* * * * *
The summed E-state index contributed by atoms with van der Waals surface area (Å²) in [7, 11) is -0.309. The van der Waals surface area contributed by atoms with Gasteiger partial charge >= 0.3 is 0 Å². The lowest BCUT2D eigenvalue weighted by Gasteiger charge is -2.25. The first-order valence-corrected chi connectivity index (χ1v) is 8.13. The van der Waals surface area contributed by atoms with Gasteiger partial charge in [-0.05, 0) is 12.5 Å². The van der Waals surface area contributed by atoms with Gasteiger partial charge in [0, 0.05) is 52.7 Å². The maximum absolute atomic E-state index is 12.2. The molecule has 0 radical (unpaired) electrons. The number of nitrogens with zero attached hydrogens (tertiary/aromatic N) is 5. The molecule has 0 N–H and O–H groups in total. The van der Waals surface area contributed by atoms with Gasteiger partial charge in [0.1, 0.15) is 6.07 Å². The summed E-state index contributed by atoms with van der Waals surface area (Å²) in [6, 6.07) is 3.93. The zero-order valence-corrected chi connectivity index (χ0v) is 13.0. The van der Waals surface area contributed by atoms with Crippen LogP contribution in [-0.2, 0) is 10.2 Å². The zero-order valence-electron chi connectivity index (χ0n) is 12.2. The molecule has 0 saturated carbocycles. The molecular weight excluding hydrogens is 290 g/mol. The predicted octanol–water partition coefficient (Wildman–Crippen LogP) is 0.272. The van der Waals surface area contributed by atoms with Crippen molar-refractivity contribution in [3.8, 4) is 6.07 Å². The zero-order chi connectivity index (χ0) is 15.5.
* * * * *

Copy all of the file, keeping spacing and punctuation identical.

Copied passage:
The summed E-state index contributed by atoms with van der Waals surface area (Å²) in [7, 11) is -0.309. The van der Waals surface area contributed by atoms with Gasteiger partial charge >= 0.3 is 0 Å². The lowest BCUT2D eigenvalue weighted by Gasteiger charge is -2.25. The first-order valence-corrected chi connectivity index (χ1v) is 8.13. The van der Waals surface area contributed by atoms with Gasteiger partial charge in [-0.05, 0) is 12.5 Å². The van der Waals surface area contributed by atoms with Gasteiger partial charge in [0, 0.05) is 52.7 Å². The maximum absolute atomic E-state index is 12.2. The molecule has 0 radical (unpaired) electrons. The number of nitrogens with zero attached hydrogens (tertiary/aromatic N) is 5. The molecule has 0 N–H and O–H groups in total. The van der Waals surface area contributed by atoms with Gasteiger partial charge in [0.1, 0.15) is 6.07 Å². The summed E-state index contributed by atoms with van der Waals surface area (Å²) in [6, 6.07) is 3.93. The zero-order valence-corrected chi connectivity index (χ0v) is 13.0. The van der Waals surface area contributed by atoms with Crippen LogP contribution in [-0.2, 0) is 10.2 Å². The zero-order valence-electron chi connectivity index (χ0n) is 12.2. The molecule has 0 saturated carbocycles. The molecular weight excluding hydrogens is 290 g/mol. The predicted octanol–water partition coefficient (Wildman–Crippen LogP) is 0.272. The van der Waals surface area contributed by atoms with Crippen molar-refractivity contribution in [3.8, 4) is 6.07 Å². The zero-order chi connectivity index (χ0) is 15.5.